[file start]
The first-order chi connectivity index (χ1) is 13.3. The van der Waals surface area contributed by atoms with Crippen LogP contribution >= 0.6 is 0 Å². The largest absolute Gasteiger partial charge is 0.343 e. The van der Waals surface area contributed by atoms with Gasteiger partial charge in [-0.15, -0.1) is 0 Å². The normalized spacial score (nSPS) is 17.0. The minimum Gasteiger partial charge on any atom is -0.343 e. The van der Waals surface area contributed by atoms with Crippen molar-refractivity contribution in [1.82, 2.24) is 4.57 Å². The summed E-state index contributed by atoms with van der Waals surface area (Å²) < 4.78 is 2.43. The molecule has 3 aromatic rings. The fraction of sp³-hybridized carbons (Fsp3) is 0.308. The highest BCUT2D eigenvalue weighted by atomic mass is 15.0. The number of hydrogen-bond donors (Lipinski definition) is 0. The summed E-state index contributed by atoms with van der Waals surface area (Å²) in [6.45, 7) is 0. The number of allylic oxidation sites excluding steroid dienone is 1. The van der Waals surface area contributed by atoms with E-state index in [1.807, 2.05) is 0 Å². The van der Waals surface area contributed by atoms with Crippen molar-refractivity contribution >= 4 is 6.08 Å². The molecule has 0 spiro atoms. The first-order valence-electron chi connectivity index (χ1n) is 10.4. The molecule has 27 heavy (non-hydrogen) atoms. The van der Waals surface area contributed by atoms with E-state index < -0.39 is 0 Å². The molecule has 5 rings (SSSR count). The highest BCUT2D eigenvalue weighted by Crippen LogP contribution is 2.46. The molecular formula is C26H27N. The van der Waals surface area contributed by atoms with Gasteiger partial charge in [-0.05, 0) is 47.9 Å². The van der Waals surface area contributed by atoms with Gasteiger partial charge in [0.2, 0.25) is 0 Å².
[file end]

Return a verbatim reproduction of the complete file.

The first-order chi connectivity index (χ1) is 13.3. The van der Waals surface area contributed by atoms with Crippen LogP contribution >= 0.6 is 0 Å². The largest absolute Gasteiger partial charge is 0.343 e. The van der Waals surface area contributed by atoms with Gasteiger partial charge in [-0.15, -0.1) is 0 Å². The normalized spacial score (nSPS) is 17.0. The minimum Gasteiger partial charge on any atom is -0.343 e. The van der Waals surface area contributed by atoms with Crippen molar-refractivity contribution in [1.82, 2.24) is 4.57 Å². The summed E-state index contributed by atoms with van der Waals surface area (Å²) < 4.78 is 2.43. The molecule has 3 aromatic rings. The fraction of sp³-hybridized carbons (Fsp3) is 0.308. The highest BCUT2D eigenvalue weighted by atomic mass is 15.0. The number of hydrogen-bond donors (Lipinski definition) is 0. The summed E-state index contributed by atoms with van der Waals surface area (Å²) in [6.45, 7) is 0. The number of allylic oxidation sites excluding steroid dienone is 1. The van der Waals surface area contributed by atoms with E-state index in [1.807, 2.05) is 0 Å². The van der Waals surface area contributed by atoms with Crippen molar-refractivity contribution >= 4 is 6.08 Å². The molecule has 0 spiro atoms. The first-order valence-electron chi connectivity index (χ1n) is 10.4. The molecule has 27 heavy (non-hydrogen) atoms. The van der Waals surface area contributed by atoms with E-state index < -0.39 is 0 Å². The molecule has 5 rings (SSSR count). The highest BCUT2D eigenvalue weighted by Crippen LogP contribution is 2.46. The molecular formula is C26H27N. The van der Waals surface area contributed by atoms with Gasteiger partial charge in [-0.05, 0) is 47.9 Å². The van der Waals surface area contributed by atoms with Gasteiger partial charge in [0.2, 0.25) is 0 Å².